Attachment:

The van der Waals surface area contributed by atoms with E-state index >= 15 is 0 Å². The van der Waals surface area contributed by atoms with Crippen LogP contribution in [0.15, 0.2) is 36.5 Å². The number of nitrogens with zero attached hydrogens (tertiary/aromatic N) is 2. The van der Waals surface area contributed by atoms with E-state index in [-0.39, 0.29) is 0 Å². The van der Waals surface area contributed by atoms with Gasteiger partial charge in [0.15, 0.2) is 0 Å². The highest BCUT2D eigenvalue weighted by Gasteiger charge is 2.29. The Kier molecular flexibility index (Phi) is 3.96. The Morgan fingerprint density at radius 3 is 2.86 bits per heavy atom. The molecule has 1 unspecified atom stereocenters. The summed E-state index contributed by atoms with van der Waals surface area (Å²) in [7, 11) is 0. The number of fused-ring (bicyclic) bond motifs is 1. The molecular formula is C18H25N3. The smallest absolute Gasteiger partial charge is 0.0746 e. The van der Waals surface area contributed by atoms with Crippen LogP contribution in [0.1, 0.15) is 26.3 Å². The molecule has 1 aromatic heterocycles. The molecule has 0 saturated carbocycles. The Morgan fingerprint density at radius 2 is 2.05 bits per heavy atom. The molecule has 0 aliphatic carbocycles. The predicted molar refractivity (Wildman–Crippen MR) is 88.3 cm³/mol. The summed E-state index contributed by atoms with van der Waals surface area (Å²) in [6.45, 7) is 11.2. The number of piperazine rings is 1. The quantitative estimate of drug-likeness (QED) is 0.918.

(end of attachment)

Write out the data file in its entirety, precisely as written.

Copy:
The van der Waals surface area contributed by atoms with E-state index >= 15 is 0 Å². The van der Waals surface area contributed by atoms with Crippen LogP contribution in [0.15, 0.2) is 36.5 Å². The number of nitrogens with zero attached hydrogens (tertiary/aromatic N) is 2. The van der Waals surface area contributed by atoms with E-state index in [-0.39, 0.29) is 0 Å². The van der Waals surface area contributed by atoms with Gasteiger partial charge in [0.15, 0.2) is 0 Å². The highest BCUT2D eigenvalue weighted by Gasteiger charge is 2.29. The Kier molecular flexibility index (Phi) is 3.96. The Morgan fingerprint density at radius 3 is 2.86 bits per heavy atom. The molecule has 1 unspecified atom stereocenters. The summed E-state index contributed by atoms with van der Waals surface area (Å²) in [7, 11) is 0. The number of fused-ring (bicyclic) bond motifs is 1. The molecular formula is C18H25N3. The smallest absolute Gasteiger partial charge is 0.0746 e. The van der Waals surface area contributed by atoms with Crippen LogP contribution in [0.1, 0.15) is 26.3 Å². The molecule has 1 aromatic heterocycles. The molecule has 0 saturated carbocycles. The Morgan fingerprint density at radius 2 is 2.05 bits per heavy atom. The molecule has 0 aliphatic carbocycles. The predicted molar refractivity (Wildman–Crippen MR) is 88.3 cm³/mol. The summed E-state index contributed by atoms with van der Waals surface area (Å²) in [6.45, 7) is 11.2. The number of piperazine rings is 1. The quantitative estimate of drug-likeness (QED) is 0.918.